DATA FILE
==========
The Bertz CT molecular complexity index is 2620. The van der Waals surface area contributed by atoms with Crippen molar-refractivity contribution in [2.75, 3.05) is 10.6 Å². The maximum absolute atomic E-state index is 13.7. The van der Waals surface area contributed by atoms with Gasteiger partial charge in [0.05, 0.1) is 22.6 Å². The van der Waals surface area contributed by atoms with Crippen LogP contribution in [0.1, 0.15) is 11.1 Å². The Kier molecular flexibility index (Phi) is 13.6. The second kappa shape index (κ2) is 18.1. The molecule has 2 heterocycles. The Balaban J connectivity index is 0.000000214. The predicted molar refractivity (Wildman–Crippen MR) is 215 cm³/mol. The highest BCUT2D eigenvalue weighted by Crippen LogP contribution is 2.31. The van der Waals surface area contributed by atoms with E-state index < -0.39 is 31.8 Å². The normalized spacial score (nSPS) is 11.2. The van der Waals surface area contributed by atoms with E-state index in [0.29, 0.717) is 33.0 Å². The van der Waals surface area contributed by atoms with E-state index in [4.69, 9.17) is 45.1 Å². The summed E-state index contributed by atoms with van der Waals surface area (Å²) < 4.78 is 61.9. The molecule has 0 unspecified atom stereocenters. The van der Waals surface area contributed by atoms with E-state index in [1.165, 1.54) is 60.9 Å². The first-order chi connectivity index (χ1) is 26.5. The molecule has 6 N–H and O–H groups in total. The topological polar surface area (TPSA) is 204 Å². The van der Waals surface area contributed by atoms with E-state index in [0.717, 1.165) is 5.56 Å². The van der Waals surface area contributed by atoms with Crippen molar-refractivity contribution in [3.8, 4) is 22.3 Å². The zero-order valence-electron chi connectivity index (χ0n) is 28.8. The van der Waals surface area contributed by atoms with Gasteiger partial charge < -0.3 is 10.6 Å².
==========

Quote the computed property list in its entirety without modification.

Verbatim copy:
The Bertz CT molecular complexity index is 2620. The van der Waals surface area contributed by atoms with Crippen molar-refractivity contribution in [2.75, 3.05) is 10.6 Å². The maximum absolute atomic E-state index is 13.7. The van der Waals surface area contributed by atoms with Gasteiger partial charge in [0.05, 0.1) is 22.6 Å². The van der Waals surface area contributed by atoms with Crippen LogP contribution in [0.1, 0.15) is 11.1 Å². The Kier molecular flexibility index (Phi) is 13.6. The second kappa shape index (κ2) is 18.1. The molecule has 2 heterocycles. The Balaban J connectivity index is 0.000000214. The predicted molar refractivity (Wildman–Crippen MR) is 215 cm³/mol. The highest BCUT2D eigenvalue weighted by Crippen LogP contribution is 2.31. The van der Waals surface area contributed by atoms with E-state index < -0.39 is 31.8 Å². The normalized spacial score (nSPS) is 11.2. The van der Waals surface area contributed by atoms with E-state index in [0.29, 0.717) is 33.0 Å². The van der Waals surface area contributed by atoms with E-state index in [4.69, 9.17) is 45.1 Å². The summed E-state index contributed by atoms with van der Waals surface area (Å²) < 4.78 is 61.9. The molecule has 0 unspecified atom stereocenters. The van der Waals surface area contributed by atoms with E-state index in [1.165, 1.54) is 60.9 Å². The first-order chi connectivity index (χ1) is 26.5. The molecule has 6 N–H and O–H groups in total. The topological polar surface area (TPSA) is 204 Å². The van der Waals surface area contributed by atoms with E-state index in [0.717, 1.165) is 5.56 Å². The van der Waals surface area contributed by atoms with Crippen molar-refractivity contribution in [3.8, 4) is 22.3 Å². The zero-order valence-electron chi connectivity index (χ0n) is 28.8. The van der Waals surface area contributed by atoms with Gasteiger partial charge < -0.3 is 10.6 Å².